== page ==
Almost three-quarters of teens worry about money


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The global financial crisis has helped focus the attention of kids about money.

Around 70% of Generation Z teenagers aged 12 to 18 admit to worrying about money, according to a recent survey of 2000 teenagers carried out by teen researcher Habbo and Veda Advantage, Australia's largest credit bureau.

The tough financial conditions mean that Generation Z teenagers are more financially robust than Generation Y (aged 19 to 30), according to Jeff Brookes, regional director Asia Pacific of Habbo.

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The survey found that 54% of Gen Z teenagers use their bank accounts for saving rather than general spending.

What are they saving for? Half are already saving for cars and houses while more than a third of Australian teens pay their own mobile phone bills.

Gen Z teenagers also have strong convictions about paying bills on time and "do not like owing people money at all" - even if it is to their parents.

At the same time, the survey found that Gen Z has an appetite for credit cards, with 31% indicating they want one and 7% saying they will have one soon.

Almost 10% of Australian teenagers have debit cards and 12% of teenagers currently either have a credit card or use their parents' card.

Unfortunately in these financially challenging times busy parents aren't always talking to their kids about managing money. Fifty-two percent of the teenagers said that they have never had a conversation with their parents about managing money.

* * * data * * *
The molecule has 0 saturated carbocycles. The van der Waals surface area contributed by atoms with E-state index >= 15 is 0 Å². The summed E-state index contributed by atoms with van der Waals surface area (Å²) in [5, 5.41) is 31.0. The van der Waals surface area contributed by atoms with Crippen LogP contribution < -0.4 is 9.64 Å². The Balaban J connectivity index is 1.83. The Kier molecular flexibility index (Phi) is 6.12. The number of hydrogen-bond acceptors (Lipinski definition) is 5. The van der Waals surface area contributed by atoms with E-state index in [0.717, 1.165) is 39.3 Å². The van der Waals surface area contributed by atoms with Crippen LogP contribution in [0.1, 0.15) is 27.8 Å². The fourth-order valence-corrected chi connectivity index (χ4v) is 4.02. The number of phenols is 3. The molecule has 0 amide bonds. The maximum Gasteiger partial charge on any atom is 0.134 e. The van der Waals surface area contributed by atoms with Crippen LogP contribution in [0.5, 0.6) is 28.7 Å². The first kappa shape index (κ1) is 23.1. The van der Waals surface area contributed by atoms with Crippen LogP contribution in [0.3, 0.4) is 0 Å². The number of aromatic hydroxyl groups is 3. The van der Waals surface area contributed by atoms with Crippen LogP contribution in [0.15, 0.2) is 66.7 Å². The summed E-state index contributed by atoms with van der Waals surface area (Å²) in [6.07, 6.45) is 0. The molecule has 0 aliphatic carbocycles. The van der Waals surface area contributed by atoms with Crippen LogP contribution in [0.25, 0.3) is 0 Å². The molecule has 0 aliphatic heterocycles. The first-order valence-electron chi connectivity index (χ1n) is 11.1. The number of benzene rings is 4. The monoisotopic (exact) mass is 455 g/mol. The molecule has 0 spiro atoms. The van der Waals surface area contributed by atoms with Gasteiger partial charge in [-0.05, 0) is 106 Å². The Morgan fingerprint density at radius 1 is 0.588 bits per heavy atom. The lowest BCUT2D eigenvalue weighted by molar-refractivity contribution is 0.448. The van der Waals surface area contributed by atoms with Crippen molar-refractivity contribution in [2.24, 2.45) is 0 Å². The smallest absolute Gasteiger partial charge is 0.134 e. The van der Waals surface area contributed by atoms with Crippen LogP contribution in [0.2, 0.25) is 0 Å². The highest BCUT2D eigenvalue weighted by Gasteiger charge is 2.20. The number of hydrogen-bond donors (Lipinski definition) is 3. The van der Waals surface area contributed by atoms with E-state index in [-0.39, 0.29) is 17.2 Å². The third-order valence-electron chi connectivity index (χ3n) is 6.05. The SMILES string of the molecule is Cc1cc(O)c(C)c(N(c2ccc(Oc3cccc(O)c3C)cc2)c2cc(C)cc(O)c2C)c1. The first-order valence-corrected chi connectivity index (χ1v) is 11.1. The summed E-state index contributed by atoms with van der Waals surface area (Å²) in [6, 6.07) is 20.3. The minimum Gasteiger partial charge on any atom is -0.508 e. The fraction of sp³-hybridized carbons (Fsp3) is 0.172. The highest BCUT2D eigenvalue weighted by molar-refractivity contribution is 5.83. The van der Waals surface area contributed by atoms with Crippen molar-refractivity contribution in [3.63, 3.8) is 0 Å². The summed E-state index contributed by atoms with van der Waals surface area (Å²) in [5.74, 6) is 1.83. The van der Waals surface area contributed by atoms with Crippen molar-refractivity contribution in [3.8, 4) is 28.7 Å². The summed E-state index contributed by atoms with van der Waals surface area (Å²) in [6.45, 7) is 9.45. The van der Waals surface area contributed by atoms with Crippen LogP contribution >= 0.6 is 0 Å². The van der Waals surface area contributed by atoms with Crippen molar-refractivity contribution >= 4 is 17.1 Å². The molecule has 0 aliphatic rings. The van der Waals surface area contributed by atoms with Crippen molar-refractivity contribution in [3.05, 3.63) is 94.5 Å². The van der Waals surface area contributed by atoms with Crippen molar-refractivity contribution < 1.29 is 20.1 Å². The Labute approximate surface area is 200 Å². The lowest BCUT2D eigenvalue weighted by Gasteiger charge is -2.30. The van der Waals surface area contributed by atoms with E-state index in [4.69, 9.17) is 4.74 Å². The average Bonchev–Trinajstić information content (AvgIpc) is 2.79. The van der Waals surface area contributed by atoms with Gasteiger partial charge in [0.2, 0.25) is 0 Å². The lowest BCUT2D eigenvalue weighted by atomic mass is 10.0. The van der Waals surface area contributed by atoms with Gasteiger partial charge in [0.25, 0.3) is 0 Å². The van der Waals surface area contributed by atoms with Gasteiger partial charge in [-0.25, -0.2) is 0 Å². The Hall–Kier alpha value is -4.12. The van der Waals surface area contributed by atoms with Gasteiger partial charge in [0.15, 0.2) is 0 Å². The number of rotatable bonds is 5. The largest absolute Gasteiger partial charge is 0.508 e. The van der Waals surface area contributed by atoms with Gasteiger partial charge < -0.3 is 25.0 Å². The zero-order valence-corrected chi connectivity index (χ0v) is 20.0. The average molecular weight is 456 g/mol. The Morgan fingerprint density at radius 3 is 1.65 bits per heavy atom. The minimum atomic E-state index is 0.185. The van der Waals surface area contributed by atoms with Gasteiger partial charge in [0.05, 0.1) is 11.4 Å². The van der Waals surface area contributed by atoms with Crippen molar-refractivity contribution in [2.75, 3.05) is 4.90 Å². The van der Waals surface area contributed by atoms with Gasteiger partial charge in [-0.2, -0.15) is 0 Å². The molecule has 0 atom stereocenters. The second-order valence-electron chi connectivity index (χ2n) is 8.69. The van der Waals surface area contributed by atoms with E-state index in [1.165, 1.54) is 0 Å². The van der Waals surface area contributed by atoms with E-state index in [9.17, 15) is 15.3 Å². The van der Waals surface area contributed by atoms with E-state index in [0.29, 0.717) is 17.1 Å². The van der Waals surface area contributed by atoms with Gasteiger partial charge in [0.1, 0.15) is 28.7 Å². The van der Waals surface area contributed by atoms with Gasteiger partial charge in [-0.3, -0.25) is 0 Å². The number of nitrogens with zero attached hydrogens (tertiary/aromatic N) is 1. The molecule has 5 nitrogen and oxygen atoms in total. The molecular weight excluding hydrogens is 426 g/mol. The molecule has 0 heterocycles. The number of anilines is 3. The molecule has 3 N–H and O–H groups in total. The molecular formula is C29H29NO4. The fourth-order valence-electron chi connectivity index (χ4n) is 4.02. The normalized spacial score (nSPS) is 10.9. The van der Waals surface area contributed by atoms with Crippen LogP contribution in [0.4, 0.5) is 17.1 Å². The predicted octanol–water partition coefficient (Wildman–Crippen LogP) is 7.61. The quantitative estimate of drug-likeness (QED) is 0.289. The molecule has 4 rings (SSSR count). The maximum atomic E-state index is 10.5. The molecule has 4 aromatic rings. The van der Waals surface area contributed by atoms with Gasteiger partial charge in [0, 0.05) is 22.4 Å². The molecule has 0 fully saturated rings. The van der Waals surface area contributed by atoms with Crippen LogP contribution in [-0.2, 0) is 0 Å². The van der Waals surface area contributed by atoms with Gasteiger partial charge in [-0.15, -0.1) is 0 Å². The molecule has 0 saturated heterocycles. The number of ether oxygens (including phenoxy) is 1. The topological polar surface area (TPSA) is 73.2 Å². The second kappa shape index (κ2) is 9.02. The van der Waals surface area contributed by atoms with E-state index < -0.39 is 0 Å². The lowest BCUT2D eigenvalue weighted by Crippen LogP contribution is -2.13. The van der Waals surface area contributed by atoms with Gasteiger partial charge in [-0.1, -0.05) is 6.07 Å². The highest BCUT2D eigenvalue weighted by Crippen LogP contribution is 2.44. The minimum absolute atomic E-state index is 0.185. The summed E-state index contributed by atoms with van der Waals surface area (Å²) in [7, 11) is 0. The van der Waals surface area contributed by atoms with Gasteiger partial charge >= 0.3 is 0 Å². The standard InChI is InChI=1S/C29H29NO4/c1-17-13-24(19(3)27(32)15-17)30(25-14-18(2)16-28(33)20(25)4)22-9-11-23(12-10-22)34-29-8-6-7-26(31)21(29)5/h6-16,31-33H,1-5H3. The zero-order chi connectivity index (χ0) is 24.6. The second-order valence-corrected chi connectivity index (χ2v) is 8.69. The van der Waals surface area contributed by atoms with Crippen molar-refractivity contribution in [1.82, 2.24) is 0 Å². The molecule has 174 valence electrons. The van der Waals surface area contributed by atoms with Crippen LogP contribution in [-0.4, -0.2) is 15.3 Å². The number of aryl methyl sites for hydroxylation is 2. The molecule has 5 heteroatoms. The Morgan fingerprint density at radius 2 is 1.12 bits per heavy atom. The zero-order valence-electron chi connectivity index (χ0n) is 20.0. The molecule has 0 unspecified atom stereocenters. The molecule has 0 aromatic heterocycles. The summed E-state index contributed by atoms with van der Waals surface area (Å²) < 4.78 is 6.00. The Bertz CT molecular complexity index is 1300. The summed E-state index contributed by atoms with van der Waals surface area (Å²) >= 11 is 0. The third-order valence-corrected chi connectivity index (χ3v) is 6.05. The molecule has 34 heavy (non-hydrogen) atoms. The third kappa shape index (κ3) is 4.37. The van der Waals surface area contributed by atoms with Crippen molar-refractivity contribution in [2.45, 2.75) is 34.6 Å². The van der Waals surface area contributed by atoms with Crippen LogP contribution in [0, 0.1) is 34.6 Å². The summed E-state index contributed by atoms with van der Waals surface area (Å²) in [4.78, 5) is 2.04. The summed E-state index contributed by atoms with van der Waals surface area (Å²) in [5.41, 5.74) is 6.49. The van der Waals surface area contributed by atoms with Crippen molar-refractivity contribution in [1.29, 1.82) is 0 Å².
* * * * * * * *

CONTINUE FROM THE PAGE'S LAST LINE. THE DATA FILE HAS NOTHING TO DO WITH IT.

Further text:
The problem is that teens can get into financial trouble at an early age unless they understand what they are doing with debt.

A huge 83% of teens surveyed have a mobile phone and 55% got their mobile before they turned 13.

Who is paying the bills? For more than half (52%) their parents pay, while 36% pay on their own.

It's not surprising there have been moves by the federal government, schools and private groups such as the Commonwealth Bank to help kids understand money.

(Some big employers such as Virgin and ANZ help adults with finances too.) The Commonwealth Bank Foundation found 37% of the least financially literate groups in the community are 16 to 20 years old.

The federal government's financial literacy program for primary and high school kids is well under way.

It helps them identify how much they earn and spend, set some financial goals and save regularly to meet them.

For high school kids, the program includes debt, spending habits, protecting money and financial information.

In a separate move, the Commonwealth Bank recently launched an initiative called "onemillionkids" to improve the financial literacy of school children over the next five years. It will encourage kids to bring money to school that will be collected and deposited into their own bank account.

Kids can deposit any amount - even 10c - with the Commonwealth's 80-year-old school banking program and learn from a young age that small deposits grow over time.

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Susan has been a finance journalist for more than 30 years, beginning at the Australian Financial Review before moving to the Sydney Morning Herald. She edited a superannuation magazine, Superfunds, for the Association of Superannuation Funds of Australia, and writes regularly on superannuation and managed funds. She's also author of the best-selling book Women and Money.
Gerhard Stander
August 22, 2017 9.21am

Hi Susan, where can I get the latest info/research on % of teens that have debit and credit cards Thanks Gerhard

August 22, 2017 9.38am

Hi Gerard, has Australian credit card and debit card statistics for 2017 here:

They may be able to narrow that down to teens for you.

- Money team

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